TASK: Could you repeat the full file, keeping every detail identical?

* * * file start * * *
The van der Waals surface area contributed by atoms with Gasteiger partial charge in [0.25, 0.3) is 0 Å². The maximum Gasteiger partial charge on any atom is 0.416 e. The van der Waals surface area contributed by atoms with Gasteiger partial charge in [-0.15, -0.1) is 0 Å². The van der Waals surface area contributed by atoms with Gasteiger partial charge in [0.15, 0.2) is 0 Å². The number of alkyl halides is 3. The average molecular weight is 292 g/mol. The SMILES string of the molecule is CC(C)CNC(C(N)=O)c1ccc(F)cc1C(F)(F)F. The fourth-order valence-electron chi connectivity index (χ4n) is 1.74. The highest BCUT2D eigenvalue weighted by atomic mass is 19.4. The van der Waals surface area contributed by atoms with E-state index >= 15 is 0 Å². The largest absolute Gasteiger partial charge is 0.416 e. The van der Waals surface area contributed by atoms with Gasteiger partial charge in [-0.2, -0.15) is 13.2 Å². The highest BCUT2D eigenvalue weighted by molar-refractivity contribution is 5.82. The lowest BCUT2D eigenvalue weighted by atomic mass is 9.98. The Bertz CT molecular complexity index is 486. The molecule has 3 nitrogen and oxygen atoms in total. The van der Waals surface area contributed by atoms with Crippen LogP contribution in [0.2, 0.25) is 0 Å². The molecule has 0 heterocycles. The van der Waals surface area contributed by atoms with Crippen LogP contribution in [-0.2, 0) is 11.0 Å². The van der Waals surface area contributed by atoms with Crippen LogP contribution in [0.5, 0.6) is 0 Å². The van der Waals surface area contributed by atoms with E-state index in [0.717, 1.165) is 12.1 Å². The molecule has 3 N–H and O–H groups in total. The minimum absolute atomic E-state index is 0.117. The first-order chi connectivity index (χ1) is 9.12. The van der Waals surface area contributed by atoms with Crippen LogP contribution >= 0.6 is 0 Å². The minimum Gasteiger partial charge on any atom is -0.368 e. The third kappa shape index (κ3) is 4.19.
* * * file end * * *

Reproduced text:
The van der Waals surface area contributed by atoms with Gasteiger partial charge in [0.25, 0.3) is 0 Å². The maximum Gasteiger partial charge on any atom is 0.416 e. The van der Waals surface area contributed by atoms with Gasteiger partial charge in [-0.15, -0.1) is 0 Å². The van der Waals surface area contributed by atoms with Gasteiger partial charge in [0.15, 0.2) is 0 Å². The number of alkyl halides is 3. The average molecular weight is 292 g/mol. The SMILES string of the molecule is CC(C)CNC(C(N)=O)c1ccc(F)cc1C(F)(F)F. The fourth-order valence-electron chi connectivity index (χ4n) is 1.74. The highest BCUT2D eigenvalue weighted by atomic mass is 19.4. The van der Waals surface area contributed by atoms with E-state index >= 15 is 0 Å². The largest absolute Gasteiger partial charge is 0.416 e. The van der Waals surface area contributed by atoms with Gasteiger partial charge in [-0.2, -0.15) is 13.2 Å². The highest BCUT2D eigenvalue weighted by molar-refractivity contribution is 5.82. The lowest BCUT2D eigenvalue weighted by atomic mass is 9.98. The Bertz CT molecular complexity index is 486. The molecule has 3 nitrogen and oxygen atoms in total. The van der Waals surface area contributed by atoms with Crippen LogP contribution in [0.2, 0.25) is 0 Å². The molecule has 0 heterocycles. The van der Waals surface area contributed by atoms with Crippen LogP contribution in [-0.2, 0) is 11.0 Å². The van der Waals surface area contributed by atoms with Crippen LogP contribution in [0.5, 0.6) is 0 Å². The van der Waals surface area contributed by atoms with E-state index in [0.717, 1.165) is 12.1 Å². The molecule has 3 N–H and O–H groups in total. The minimum absolute atomic E-state index is 0.117. The first-order chi connectivity index (χ1) is 9.12. The van der Waals surface area contributed by atoms with Crippen LogP contribution >= 0.6 is 0 Å². The minimum Gasteiger partial charge on any atom is -0.368 e. The third kappa shape index (κ3) is 4.19.